Blog | Residential Investment

ESG in property: more than just eco-friendly buildings

Sustainability is now at the core of business decision making across most sectors. Environmental, Social and Governance (ESG) standards are becoming the core driver of how real estate will be designed and valued over the coming years. As Asset Managers, we must not only have an in-depth understanding of how the market views the various sustainability metrics but also advise landlords on how to effectively introduce the new requirements into a building’s business plan.

So far, the real estate sector has been predominantly focusing on the ‘E’ element of ESG, with the energy efficiency of buildings being the key concern in a race for the UK to achieve net zero by 2050. However, it’s important to acknowledge the property industry’s potential to enact social change and impact the health and wellbeing of entire communities through the regeneration of public spaces and the creation of affordable housing. The final component, governance – designed to encourage companies to promote diversity, uphold cultural values, and take care of reputation – cannot be understated. These governance standards should inform the behaviour and decisions of a broad spectrum of property industry players, including landlords and occupiers, if we are to see meaningful change.

A welcome shift

As Asset Managers, our aim is to improve the value of the asset over the course of the business plan on behalf of our clients whether they be institutional or private investors. Historically, our main priority has been increasing rents, reducing void periods, and ultimately driving value. Whilst our core objective has not changed, the way it is achieved is beginning to shift. For many investors, the environmental and social impact of the tenant are as important as the rental income, which means there’s a broader range of factors for the asset manager to consider when looking for potential occupiers. Tenants, on the other hand, are now looking for much more than just a space to work in. For many, a new office is an opportunity to create an enticing social experience for staff, most of whom spent the past couple of years working from home with rare glimpses of office life and social interactions, so the perfect workspace needs to incorporate wellbeing amenities and communal spaces.

Let’s talk about E (Environmental)

Close to 40% of all greenhouse gas emissions worldwide relate to buildings. It is therefore essential that real estate professionals understand the impact they can have on the environment. Carbon reduction may not initially generate higher returns for landlords; however, it will certainly preserve asset liquidity as well as value. All occupiers will have their own ESG targets however, this is essential for service providers, who will be drawn to buildings that reflect and complement these targets, as this is the only impact they can have on their carbon footprint. Based on the latest information on the EPC ratings of currently available office stock across London, we can conclude that approximately 80% of London’s office space will not be EPC compliant by 2030 (requiring an EPC rating of A or B). Bringing office space in line with UK Government guidelines is one thing but assessing how that fits in with occupiers’ broader financial and social requirements, strategy and priorities adds another layer of complexity to an already challenging task. Whilst there may be a large initial cost to bring an older non-sustainable asset to the Minimum Energy Efficiency Standard (MEES) ahead of 2030, this will be offset against shorter voids and lower operational costs.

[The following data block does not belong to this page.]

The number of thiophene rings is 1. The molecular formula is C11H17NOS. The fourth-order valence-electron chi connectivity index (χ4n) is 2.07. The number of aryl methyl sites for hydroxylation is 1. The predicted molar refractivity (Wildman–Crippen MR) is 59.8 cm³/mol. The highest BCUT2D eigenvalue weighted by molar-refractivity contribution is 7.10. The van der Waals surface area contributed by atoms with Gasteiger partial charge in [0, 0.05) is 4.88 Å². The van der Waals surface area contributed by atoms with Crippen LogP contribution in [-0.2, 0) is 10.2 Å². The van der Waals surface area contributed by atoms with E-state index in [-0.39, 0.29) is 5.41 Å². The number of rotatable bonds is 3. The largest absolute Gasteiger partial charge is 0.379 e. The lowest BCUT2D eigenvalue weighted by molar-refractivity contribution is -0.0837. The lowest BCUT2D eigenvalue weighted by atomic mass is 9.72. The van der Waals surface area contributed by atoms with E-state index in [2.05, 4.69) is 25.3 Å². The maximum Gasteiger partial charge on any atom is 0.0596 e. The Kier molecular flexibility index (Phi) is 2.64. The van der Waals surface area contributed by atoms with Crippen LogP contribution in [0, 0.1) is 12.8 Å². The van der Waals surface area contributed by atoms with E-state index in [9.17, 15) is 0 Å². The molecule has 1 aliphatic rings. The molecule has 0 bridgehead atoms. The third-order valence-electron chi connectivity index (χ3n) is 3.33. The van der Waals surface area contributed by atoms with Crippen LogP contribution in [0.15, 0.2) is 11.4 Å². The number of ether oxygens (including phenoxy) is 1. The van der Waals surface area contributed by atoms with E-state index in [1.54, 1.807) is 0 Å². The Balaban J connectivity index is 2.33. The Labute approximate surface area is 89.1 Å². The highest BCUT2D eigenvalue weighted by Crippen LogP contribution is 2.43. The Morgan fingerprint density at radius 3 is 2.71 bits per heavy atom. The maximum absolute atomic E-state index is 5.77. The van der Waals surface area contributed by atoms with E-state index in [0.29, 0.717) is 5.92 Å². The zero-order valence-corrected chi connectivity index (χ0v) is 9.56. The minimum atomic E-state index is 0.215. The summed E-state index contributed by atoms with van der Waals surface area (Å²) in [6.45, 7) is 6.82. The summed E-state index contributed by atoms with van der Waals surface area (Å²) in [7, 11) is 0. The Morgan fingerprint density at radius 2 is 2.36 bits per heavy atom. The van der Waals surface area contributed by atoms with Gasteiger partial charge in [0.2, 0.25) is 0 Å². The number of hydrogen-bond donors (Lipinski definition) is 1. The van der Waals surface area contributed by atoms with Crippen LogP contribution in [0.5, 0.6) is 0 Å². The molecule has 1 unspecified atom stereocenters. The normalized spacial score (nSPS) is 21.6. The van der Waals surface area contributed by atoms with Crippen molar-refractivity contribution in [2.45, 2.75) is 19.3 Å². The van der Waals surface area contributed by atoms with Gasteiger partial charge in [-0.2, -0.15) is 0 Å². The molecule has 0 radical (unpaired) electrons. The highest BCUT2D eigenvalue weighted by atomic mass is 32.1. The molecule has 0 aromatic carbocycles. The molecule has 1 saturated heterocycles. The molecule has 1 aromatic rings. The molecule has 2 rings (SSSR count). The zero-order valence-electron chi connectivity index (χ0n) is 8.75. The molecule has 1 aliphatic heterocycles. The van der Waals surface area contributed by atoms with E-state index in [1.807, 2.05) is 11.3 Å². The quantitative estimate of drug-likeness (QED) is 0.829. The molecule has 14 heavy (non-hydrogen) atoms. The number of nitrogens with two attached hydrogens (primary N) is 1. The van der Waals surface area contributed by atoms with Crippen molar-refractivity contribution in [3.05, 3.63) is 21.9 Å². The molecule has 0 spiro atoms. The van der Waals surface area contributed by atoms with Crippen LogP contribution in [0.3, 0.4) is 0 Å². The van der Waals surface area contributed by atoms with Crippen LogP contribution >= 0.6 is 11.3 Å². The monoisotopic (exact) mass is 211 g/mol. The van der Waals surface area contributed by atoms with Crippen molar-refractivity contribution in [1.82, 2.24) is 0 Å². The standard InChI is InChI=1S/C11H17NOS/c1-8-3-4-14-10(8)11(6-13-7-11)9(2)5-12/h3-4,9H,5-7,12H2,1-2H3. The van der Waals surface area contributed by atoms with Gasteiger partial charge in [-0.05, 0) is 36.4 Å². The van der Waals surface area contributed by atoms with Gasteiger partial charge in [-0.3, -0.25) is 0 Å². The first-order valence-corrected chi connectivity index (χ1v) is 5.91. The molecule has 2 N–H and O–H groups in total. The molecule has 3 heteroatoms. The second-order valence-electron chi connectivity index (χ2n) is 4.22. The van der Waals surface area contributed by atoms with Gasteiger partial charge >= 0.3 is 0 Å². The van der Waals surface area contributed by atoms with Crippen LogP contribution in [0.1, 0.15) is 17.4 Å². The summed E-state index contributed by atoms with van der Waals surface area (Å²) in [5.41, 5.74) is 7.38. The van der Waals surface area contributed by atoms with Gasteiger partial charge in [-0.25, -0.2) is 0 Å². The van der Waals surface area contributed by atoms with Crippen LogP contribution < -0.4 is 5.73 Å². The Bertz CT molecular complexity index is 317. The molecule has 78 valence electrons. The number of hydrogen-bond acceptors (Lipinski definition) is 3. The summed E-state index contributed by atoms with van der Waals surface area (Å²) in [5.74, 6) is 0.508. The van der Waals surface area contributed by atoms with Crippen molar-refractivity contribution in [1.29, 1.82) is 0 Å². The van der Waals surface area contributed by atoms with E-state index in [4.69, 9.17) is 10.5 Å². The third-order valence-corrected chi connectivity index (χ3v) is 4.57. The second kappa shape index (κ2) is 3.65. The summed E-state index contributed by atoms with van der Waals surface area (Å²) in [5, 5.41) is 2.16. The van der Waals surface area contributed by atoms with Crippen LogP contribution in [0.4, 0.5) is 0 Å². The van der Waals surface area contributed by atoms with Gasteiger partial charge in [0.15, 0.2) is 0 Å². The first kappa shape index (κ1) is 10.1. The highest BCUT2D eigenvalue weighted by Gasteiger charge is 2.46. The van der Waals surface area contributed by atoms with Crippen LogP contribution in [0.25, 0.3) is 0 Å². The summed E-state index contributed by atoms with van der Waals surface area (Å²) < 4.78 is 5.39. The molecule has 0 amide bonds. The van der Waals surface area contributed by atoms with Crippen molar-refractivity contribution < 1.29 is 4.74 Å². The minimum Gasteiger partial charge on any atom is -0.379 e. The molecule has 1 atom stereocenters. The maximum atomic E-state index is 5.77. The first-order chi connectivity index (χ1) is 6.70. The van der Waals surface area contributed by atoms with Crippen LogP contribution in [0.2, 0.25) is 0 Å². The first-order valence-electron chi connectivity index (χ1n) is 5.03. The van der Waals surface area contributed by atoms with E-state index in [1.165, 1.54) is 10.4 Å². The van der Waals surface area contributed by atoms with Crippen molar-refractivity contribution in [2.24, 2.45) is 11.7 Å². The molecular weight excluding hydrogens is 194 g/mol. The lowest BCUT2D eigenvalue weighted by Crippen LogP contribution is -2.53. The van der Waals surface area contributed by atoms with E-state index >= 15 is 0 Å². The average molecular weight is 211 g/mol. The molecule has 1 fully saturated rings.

No more social distancing

The financial benefits of owning more environmentally sustainable assets are clear, with increased rental premiums, lower tenancy void periods and lower operating costs throughout the lifecycle of the building. However, energy efficiency on its own may not be enough to achieve all these objectives as the social/ lifestyle factor grows in importance with WELL ratings set to become essential alongside energy performance ratings such as BREEAM. The provision of end-of-trip facilities, communal break-out spaces, better air ventilation and filtration systems as well as gyms are becoming essential as buildings are no longer solely ‘work’ environments, but also social ones. The growing prevalence of mental health concerns, such as depression, which was experienced by 19% of adults at the peak of the pandemic, is another reason for employers to consider providing healthy and sociable work environments with people’s wellbeing at their core.

The forgotten G

Energy efficiency and state-of-the-art amenities can certainly increase a property’s appeal, but there’s more to ESG than that. As occupiers become more socially and environmentally conscious, one element of ESG tends to be forgotten – Governance. Landlords and occupiers alike have begun to focus on ensuring an asset has the right mix of tenants as well as providing a firm code of ethics and transparency. Poor governance can lead to corporate incidents, such as Volkswagen’s emissions scandal, which caused significant financial and reputational damage – the latter being harder to quantify.

Looking ahead

The onus is on landlords to not only provide sustainable buildings, but also help create work environments that benefit occupiers from a variety of other perspectives. Our experienced asset management team is well versed in helping businesses implement their ESG objectives, which often start with property but are rarely confined to just bricks and mortar.

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